CAN, JP, US, INT)
Written by: Eva Wiseman
Published by: Tundra Books
Published on: April 10, 2012
Provided by the publisher for review through NetGalley
This book describes the experiences of a fictional 15-year old girl who was raised as a Catholic in 15th century, but whose world is rocked when it is revealed to her that she is of Jewish descent. This is the time of the Spanish Inquisition, and it was a lot worse than Monty Python sketches suggest. Isabel's family are conversos, New Christians to the outside world, but she knows nothing but the mass she grew up with. She is spurred to a search for belonging and researches Judaism, as all she knows of it are the charges put forth by the familiars of the Spanish Inquisition. Of course, for Isabel the biggest motivator is her fascination with the Jewish goldsmith's son, Yonah, typical of a 15-year old girl in any century.
The theme of freedom running though this young adult novel is symbolized in Isabel's pet lark named Anusim (the forced one, a reference to the new Christians such as her family). The beautiful cage Anusim is kept in is not unlike that chosen by her well-to-do physician father - pleasant, but still a cage. Isabel's treatment of her pet is similar to that of the friends and acquaintances of Isabel's family who play parts in their downfall during the Inquisition.
The book opens with Isabel saying things about a slave girl which are shocking to modern sensibilities. As hard as it is to read, people do treat each other badly due to race and social status, and even moreso in the past. This reality lesson is tempered by Isabel's growth, as she realizes that others are prejudiced based on lies and she too is able to face her own misconceptions. As diverse as the population of Spain is at the time, there is a strict social order, and Isabel the slave-owner is caught up in it too. I was reminded of the quote "No one is free until everyone is free."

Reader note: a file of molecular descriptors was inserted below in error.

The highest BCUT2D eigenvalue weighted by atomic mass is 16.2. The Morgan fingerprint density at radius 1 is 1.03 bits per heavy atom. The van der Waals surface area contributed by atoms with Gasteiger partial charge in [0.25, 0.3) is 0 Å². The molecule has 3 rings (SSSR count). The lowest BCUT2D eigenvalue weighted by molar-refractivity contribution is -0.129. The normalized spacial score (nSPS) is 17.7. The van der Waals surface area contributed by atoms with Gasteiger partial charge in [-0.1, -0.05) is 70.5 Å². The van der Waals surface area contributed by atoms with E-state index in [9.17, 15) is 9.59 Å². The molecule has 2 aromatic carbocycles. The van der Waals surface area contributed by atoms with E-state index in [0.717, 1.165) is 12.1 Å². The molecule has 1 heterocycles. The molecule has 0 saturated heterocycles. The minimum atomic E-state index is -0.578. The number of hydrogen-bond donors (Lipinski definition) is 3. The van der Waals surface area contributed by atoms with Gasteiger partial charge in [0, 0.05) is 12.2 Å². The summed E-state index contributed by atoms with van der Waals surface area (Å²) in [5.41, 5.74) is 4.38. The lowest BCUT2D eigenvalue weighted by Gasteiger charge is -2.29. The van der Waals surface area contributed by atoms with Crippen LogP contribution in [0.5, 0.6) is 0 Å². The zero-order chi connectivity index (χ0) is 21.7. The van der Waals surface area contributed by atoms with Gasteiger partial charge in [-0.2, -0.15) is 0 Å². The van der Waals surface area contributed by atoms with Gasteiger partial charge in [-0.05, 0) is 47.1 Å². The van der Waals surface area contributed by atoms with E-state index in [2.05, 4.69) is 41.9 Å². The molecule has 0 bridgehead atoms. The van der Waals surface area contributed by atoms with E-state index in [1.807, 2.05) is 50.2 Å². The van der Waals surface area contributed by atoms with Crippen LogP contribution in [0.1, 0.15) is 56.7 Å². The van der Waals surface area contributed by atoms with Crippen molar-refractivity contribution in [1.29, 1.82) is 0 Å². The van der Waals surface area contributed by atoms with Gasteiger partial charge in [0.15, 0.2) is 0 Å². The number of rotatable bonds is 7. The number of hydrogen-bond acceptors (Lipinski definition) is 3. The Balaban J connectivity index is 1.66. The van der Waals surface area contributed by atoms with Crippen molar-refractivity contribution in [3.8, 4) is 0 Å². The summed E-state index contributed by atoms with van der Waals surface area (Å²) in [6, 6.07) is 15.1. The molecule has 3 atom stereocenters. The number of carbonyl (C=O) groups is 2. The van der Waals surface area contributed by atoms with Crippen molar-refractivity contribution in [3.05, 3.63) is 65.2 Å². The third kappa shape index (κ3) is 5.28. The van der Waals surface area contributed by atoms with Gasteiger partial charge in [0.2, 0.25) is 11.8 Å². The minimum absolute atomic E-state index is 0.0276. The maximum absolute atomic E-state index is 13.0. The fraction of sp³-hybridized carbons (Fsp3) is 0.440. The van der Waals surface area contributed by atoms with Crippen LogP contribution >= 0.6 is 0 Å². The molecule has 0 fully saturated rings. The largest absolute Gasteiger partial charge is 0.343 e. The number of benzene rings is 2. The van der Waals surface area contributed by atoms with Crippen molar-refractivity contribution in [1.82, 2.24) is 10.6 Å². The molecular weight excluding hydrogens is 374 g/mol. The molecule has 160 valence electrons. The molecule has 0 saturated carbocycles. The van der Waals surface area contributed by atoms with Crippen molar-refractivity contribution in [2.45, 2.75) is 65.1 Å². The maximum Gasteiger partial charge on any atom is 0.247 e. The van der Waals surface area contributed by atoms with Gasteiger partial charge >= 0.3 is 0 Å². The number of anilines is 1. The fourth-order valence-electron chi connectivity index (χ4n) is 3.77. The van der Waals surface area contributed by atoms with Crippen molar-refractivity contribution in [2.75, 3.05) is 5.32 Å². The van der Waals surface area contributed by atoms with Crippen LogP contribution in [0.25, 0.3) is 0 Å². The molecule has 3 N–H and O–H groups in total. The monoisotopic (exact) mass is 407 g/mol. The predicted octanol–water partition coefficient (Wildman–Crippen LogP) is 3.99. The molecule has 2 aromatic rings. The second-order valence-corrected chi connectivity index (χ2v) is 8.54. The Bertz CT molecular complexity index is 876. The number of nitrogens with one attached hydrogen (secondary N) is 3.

Wiseman (Kanada, No One Must Know) writes historical fiction for middle-grade readers that focuses on the social ramifications of the treatment of Jews throughout history. Any of these books would be a good choice for students interested in reading ficitonalized account of Jewish social history after reading The Diary of Anne Frank.
This is the 36th book I have read for the 5th Canadian Book Challenge.
The Diary Of Ann Frank was always one of my favorite books--I read it numerous times when I was young and made sure my own children read it when they were old enough to understand it.ReplyDelete
Also wanted to thank you for your recent visit to my blog site---always a pleasure to see my blogger friends there!
Thanks for visiting. I loved Anne Frank too, but was so shocked when I visited her attic in the Netherlands, it really brought the horror home.Delete
I always enjoy stories like this. Fairly recently I've read and reviewed Lily Renee as part of their blogtour - basically the same theme. I have a feeling this would be a good companion book.ReplyDelete
Thanks for the Lily Renee suggestion, I will check it out! I love historical fiction.Delete